Date: 26 December 2017
Romania’s Last King Dies at 96. Romanians Unite to Mourn Michael I
The former head of state during the Second World War left his mark on Romania’s modern history. Michael I was the one to end the alliance with Germany in August 1944 and to change sides, in an attempt to limit war losses and to support the Allies. As Romania was occupied by the Red Army, he gave up the throne in 1947, finding his way to Switzerland. After 1989, Romanian authorities opposed his requests of entering the country several times on different reasons, even if the civil society was eager to meet again its King. The death of Michael I brought thousands in the streets and generated a vivid debate regarding the future of the Romanian Royal House, as many argue for more involvement.
The history of the Romanian Royal House dates back in 1866, when Carol I of Hohenzollern-Sigmaringen was chosen by the Romanian political elite to run over the The United Principalities of Moldavia and Wallachia, a state union created in 1859. After winning the Independence War against the Turks in 1878, Carol I was the one to declare the Kingdom of Romania and thus, to become the first Romanian King. Followed by three more kings, out of which Michael I is the last one, the development of the Royal House linked Romania with the powerful ruling families of Europe, like the one of the British Empire and the one of the Romanovs.
Born in 1921, Michael I was the King of Romania between 1927-1930 and 1940-1947. With both periods characterized by growing tensions and uncertainty, young Michael lost his leading role on the political scene. After the defeat of Stalingrad, where the Romanian army suffered significant losses, King Michael saw his coming back on the 23th of August 1944 when he put an end to the alliance with Germany and started to support the Allied troops. Even if the end of war and the following years found Michael in a continuous battle of looking for support, the faith of Romania was already doomed, as the Red Army entered the country and the communists gained the elections. Placed under continuous pressure by the newly installed authorities, King Michael I gave up the throne on the 30th of December 1947.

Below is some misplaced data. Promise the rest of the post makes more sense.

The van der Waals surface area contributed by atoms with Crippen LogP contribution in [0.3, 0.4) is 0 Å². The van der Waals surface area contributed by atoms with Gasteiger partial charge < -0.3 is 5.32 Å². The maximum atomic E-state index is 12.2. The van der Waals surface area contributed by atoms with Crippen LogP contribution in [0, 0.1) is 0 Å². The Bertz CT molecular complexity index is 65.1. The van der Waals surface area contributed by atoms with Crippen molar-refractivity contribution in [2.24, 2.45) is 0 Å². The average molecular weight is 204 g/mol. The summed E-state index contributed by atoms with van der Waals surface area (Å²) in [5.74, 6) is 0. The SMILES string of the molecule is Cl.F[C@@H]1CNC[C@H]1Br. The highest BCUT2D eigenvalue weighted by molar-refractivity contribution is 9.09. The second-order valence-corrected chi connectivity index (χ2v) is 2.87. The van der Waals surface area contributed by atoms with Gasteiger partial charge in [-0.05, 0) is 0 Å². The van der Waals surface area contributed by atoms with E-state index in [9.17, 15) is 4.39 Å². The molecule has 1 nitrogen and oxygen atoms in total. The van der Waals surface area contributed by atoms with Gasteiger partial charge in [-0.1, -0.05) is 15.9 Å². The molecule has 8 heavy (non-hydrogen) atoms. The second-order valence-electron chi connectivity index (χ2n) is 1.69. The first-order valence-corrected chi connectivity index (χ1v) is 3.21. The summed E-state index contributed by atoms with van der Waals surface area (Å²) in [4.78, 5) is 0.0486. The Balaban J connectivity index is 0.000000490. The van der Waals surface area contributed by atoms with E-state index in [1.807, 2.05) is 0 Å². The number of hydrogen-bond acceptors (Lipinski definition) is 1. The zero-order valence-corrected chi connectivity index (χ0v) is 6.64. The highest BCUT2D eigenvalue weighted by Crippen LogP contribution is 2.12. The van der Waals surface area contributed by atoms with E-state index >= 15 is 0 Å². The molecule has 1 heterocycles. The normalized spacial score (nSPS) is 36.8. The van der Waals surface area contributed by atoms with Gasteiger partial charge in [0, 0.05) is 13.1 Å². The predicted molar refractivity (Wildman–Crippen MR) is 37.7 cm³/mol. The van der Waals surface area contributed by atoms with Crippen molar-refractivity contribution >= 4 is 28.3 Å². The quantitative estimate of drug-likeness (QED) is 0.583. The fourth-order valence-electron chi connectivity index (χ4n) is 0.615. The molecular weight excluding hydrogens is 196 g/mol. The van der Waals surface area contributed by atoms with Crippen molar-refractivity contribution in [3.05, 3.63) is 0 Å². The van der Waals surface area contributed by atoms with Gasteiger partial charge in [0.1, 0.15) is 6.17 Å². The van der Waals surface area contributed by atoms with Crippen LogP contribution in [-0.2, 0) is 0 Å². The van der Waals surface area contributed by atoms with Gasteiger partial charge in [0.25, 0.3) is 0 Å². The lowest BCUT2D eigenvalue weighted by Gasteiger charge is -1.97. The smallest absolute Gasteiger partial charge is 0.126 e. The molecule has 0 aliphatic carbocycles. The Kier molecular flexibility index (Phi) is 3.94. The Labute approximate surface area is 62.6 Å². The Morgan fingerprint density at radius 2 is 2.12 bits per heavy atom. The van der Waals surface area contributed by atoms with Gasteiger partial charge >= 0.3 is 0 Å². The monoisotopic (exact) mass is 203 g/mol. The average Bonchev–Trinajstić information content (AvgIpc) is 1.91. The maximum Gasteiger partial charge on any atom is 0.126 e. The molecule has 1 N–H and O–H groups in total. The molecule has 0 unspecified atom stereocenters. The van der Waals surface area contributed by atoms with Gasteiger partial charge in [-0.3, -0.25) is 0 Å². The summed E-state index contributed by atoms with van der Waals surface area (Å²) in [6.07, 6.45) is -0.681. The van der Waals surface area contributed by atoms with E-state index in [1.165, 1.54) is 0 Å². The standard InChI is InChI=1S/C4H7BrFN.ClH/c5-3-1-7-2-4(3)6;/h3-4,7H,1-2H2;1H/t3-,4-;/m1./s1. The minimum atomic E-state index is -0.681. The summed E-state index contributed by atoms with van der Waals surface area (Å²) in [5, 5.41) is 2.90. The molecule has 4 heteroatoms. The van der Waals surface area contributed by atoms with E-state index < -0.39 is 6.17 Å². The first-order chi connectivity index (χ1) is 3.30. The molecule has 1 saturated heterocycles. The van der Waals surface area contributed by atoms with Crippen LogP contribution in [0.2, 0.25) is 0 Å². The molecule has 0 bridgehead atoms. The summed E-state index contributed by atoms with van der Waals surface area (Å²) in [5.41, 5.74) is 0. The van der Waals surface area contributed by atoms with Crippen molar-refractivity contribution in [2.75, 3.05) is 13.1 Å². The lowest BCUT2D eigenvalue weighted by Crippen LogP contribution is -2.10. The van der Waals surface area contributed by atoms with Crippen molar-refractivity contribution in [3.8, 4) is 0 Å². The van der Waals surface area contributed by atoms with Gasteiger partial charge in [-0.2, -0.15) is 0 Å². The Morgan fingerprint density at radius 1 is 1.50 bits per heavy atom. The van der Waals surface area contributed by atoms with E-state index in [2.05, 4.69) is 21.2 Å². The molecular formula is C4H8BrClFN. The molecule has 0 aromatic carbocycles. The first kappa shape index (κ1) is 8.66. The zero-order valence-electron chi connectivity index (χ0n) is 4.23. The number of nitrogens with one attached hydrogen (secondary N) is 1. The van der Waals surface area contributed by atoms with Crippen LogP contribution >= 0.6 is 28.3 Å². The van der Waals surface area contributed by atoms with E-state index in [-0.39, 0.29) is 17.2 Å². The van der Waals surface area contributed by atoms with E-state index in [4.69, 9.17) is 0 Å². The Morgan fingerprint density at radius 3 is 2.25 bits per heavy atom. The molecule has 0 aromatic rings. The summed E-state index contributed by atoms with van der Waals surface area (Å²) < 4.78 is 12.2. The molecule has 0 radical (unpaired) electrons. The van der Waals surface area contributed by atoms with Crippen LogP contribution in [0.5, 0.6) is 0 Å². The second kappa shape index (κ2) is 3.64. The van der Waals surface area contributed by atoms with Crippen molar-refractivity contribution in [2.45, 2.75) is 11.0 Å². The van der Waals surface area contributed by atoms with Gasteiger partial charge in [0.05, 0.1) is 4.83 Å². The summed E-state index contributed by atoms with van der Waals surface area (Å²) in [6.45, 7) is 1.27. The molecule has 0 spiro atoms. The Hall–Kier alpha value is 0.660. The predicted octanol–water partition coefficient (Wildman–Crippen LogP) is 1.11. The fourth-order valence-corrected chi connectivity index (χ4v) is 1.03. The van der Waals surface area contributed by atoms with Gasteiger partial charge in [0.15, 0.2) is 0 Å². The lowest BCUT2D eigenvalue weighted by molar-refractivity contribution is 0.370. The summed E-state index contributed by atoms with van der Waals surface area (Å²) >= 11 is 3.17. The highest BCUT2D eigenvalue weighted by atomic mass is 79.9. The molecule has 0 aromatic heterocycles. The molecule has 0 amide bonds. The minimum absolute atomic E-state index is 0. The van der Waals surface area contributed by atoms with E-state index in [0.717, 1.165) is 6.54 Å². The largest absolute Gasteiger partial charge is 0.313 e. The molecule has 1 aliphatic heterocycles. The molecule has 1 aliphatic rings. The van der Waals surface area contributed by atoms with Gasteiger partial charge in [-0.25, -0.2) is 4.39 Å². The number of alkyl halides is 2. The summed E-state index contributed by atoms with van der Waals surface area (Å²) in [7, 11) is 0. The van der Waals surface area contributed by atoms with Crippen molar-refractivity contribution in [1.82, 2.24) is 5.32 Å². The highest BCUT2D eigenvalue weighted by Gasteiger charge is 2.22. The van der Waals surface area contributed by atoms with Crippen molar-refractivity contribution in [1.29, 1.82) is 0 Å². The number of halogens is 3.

The news of his death generated a shock in the Romanian society, as King Michael I was seen by many as a symbol of democracy and of fight against communist legacy. The Government declared three days of national mourning and thousands of Romanians came to the Royal Palace in Bucharest to lay flowers and light candles. Over 25.000 people joined the funerals which took place in Bucharest and many more waited for the Royal Train on its way to Curtea de Arges, as Prince Charles of Wales, Spain’s former King Juan Carlos and his wife Queen Sofia, King Carl Gustaf of Sweden and his wife Queen Silvia, Greece’s former Queen Anne-Marie, Henri, the Duke of Luxembourg and Belgium’s Princess Astrid and her husband Prince Lorenz were present too.
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